Benzel - 3 months ago 17

C++ Question

I'm currently writing a program to give the user a checksum based off numbers from a part of an ISBN that they input. My calculation for the 13-digit ISBN is giving me the right answers, but for some reason, the calculation for the 10-digit is always giving me 11, no matter what I put in.

`cout << "Enter the digits one at a time, as if they were to be read from right to left." << endl;`

cin >> digit_one;

cin >> digit_two;

cin >> digit_three;

cin >> digit_four;

cin >> digit_five;

cin >> digit_six;

cin >> digit_seven;

cin >> digit_eight;

cin >> digit_nine;

checksum = (11 - (((10, 9, 8, 7, 6, 5, 4, 3, 2) * (digit_one, digit_two, digit_three, digit_four, digit_five, digit_six, digit_seven, digit_eight, digit_nine)) % 11));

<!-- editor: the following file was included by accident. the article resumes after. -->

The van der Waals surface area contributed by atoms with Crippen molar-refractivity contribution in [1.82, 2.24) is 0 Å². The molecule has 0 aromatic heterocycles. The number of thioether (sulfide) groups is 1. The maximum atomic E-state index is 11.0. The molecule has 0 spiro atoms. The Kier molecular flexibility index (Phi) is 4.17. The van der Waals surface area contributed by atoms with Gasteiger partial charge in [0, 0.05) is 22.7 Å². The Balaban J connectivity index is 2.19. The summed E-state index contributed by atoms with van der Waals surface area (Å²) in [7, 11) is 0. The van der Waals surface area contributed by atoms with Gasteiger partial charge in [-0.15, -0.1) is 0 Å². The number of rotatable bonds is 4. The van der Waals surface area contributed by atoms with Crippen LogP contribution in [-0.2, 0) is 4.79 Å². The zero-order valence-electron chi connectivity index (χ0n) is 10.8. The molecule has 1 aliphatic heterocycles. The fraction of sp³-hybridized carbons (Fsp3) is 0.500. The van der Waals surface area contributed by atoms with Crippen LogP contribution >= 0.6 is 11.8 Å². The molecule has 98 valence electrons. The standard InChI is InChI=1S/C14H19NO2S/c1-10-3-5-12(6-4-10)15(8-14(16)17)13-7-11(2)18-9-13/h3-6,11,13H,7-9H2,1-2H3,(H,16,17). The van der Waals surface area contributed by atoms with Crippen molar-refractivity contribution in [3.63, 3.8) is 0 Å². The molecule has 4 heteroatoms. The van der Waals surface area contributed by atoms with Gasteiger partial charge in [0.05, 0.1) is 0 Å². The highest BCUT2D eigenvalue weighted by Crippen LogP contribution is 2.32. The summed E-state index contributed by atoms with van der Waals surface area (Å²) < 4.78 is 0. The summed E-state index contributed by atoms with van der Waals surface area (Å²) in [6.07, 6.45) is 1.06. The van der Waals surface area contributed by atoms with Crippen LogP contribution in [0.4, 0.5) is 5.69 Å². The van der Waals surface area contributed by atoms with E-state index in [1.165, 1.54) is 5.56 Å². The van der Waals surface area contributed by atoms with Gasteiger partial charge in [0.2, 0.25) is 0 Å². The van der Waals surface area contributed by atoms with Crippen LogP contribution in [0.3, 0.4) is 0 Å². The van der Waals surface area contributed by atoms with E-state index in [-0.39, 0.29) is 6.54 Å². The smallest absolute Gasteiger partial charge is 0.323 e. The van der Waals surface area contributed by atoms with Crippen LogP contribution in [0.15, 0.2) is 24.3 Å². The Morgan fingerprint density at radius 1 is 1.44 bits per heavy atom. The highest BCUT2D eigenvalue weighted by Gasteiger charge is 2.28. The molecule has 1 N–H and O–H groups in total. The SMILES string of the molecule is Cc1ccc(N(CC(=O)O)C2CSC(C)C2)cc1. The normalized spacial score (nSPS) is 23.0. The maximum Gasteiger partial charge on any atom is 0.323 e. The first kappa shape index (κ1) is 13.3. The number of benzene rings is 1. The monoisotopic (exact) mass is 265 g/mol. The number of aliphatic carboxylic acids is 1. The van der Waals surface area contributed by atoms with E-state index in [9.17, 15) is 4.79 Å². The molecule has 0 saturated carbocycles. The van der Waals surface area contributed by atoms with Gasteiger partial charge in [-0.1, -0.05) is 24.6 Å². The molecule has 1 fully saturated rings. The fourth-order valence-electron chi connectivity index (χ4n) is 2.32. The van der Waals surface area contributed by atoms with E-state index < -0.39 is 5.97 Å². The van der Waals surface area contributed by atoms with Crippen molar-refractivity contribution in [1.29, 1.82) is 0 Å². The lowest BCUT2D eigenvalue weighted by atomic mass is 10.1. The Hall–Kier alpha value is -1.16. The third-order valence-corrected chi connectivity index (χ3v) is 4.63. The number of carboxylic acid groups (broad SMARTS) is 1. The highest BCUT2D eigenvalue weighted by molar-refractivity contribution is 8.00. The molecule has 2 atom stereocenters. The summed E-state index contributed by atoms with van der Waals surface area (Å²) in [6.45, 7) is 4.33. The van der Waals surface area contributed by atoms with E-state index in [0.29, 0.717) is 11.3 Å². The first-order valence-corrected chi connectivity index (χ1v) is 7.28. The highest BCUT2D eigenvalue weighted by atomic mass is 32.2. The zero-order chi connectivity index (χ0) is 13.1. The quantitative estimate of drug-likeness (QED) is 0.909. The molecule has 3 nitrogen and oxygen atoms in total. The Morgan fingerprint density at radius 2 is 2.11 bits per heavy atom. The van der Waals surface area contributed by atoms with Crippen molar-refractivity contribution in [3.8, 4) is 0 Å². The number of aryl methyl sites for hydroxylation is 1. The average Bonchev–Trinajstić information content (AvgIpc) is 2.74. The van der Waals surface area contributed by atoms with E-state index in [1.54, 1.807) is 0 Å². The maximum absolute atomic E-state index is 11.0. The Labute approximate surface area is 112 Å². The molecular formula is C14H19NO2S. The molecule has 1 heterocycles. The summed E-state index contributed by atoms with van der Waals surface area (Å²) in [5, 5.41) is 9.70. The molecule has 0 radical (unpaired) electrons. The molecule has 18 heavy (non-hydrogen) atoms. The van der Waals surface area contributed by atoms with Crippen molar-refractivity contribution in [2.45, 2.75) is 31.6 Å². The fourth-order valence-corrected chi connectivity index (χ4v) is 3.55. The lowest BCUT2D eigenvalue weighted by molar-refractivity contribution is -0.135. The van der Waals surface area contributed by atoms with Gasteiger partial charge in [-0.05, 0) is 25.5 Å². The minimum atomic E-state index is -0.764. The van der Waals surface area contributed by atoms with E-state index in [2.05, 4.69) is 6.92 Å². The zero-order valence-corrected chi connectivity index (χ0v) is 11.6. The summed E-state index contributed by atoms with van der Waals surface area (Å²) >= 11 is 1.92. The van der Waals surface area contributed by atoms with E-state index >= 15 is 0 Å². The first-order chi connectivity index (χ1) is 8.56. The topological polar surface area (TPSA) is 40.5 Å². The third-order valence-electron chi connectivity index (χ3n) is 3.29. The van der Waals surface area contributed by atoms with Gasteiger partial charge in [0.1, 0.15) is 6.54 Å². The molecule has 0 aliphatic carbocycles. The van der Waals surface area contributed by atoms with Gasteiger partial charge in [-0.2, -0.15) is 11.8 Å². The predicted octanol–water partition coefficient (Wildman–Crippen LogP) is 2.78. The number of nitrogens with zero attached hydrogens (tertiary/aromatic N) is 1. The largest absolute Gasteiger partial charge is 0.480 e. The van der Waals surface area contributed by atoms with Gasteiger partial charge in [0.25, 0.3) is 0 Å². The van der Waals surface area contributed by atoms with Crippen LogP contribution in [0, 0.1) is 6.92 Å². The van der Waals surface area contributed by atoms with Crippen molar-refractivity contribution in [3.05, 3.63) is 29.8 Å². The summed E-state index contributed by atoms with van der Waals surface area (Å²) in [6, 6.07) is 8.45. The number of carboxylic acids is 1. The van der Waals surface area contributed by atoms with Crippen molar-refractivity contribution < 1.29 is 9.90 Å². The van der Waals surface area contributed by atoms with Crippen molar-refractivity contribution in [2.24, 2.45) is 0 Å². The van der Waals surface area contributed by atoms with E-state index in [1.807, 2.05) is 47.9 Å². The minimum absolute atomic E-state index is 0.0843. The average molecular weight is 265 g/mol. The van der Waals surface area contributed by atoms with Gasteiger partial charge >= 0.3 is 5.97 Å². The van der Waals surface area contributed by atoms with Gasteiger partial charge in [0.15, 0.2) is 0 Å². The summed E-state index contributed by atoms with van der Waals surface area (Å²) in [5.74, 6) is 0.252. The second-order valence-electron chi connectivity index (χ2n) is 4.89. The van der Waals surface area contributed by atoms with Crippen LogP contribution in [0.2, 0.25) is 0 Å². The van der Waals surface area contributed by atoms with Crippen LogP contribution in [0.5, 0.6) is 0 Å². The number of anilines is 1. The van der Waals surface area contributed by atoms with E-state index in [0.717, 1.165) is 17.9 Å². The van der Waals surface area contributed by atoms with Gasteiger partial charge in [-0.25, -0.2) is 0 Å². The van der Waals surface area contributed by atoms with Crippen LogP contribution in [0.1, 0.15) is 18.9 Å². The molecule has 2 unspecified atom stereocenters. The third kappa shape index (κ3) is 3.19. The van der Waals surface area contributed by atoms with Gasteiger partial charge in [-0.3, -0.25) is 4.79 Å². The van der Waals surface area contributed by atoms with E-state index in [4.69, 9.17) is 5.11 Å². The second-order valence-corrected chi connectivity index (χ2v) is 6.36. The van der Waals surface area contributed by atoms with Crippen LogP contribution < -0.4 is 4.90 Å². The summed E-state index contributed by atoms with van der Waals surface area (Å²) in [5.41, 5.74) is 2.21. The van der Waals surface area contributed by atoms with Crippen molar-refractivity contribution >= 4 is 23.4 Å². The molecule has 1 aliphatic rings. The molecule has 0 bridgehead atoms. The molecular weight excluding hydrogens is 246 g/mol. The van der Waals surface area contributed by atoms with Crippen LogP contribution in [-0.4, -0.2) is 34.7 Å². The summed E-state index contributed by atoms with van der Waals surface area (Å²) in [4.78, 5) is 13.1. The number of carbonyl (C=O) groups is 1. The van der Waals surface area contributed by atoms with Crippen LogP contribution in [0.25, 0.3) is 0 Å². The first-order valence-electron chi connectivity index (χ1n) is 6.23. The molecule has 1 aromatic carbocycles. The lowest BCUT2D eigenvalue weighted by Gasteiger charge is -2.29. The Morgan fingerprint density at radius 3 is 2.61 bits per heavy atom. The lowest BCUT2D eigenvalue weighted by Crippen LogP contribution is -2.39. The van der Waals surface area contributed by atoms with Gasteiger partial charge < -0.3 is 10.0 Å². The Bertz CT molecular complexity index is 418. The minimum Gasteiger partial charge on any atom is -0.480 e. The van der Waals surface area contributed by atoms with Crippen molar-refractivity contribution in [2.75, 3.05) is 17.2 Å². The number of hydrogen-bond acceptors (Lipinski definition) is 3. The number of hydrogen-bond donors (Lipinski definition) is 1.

cout << "The checksum for this ISBN is " << checksum << endl;

Is there something simple that I'm missing? Thanks for the help in advance.

Answer

You seem to misunderstand how operator `,`

works. `(2, 3)`

yields `3`

, not a tuple like it would in Python.

In the same vein `(2,3,4) * (1,2,3)`

is pretty much equivalent to `4 * 3`

.

So, in your code

```
checksum = (11 - (((10, 9, 8, 7, 6, 5, 4, 3, 2) * (digit_one, digit_two, digit_three, digit_four, digit_five, digit_six, digit_seven, digit_eight, digit_nine)) % 11))
```

is no different than

```
checksum = (11 - ((2 * digit_nine) % 11))
```

It's then safe to assume that your `digit_nine`

is `0`

¹ and that's why finally `checksum`

has the value of `11 - 0`

¹ or a multiplication of `11`

and not a digit at all